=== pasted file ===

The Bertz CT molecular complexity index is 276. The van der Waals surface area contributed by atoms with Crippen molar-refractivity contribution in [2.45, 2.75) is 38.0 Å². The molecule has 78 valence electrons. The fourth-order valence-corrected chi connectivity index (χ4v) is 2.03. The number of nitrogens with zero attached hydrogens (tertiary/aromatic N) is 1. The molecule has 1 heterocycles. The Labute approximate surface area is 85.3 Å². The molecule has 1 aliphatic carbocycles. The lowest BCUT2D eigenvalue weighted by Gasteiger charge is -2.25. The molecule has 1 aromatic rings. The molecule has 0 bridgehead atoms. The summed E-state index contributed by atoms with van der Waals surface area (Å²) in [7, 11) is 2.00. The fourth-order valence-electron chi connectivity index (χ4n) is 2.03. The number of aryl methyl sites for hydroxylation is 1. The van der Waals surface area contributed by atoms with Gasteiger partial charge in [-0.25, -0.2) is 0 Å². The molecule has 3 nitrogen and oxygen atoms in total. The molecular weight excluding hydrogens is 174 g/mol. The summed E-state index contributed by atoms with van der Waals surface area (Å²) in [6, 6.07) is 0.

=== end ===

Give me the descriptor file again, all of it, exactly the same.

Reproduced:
The Bertz CT molecular complexity index is 276. The van der Waals surface area contributed by atoms with Crippen molar-refractivity contribution in [2.45, 2.75) is 38.0 Å². The molecule has 78 valence electrons. The fourth-order valence-corrected chi connectivity index (χ4v) is 2.03. The number of nitrogens with zero attached hydrogens (tertiary/aromatic N) is 1. The molecule has 1 heterocycles. The Labute approximate surface area is 85.3 Å². The molecule has 1 aliphatic carbocycles. The lowest BCUT2D eigenvalue weighted by Gasteiger charge is -2.25. The molecule has 1 aromatic rings. The molecule has 0 bridgehead atoms. The summed E-state index contributed by atoms with van der Waals surface area (Å²) in [7, 11) is 2.00. The fourth-order valence-electron chi connectivity index (χ4n) is 2.03. The number of aryl methyl sites for hydroxylation is 1. The van der Waals surface area contributed by atoms with Gasteiger partial charge in [-0.25, -0.2) is 0 Å². The molecule has 3 nitrogen and oxygen atoms in total. The molecular weight excluding hydrogens is 174 g/mol. The summed E-state index contributed by atoms with van der Waals surface area (Å²) in [6, 6.07) is 0.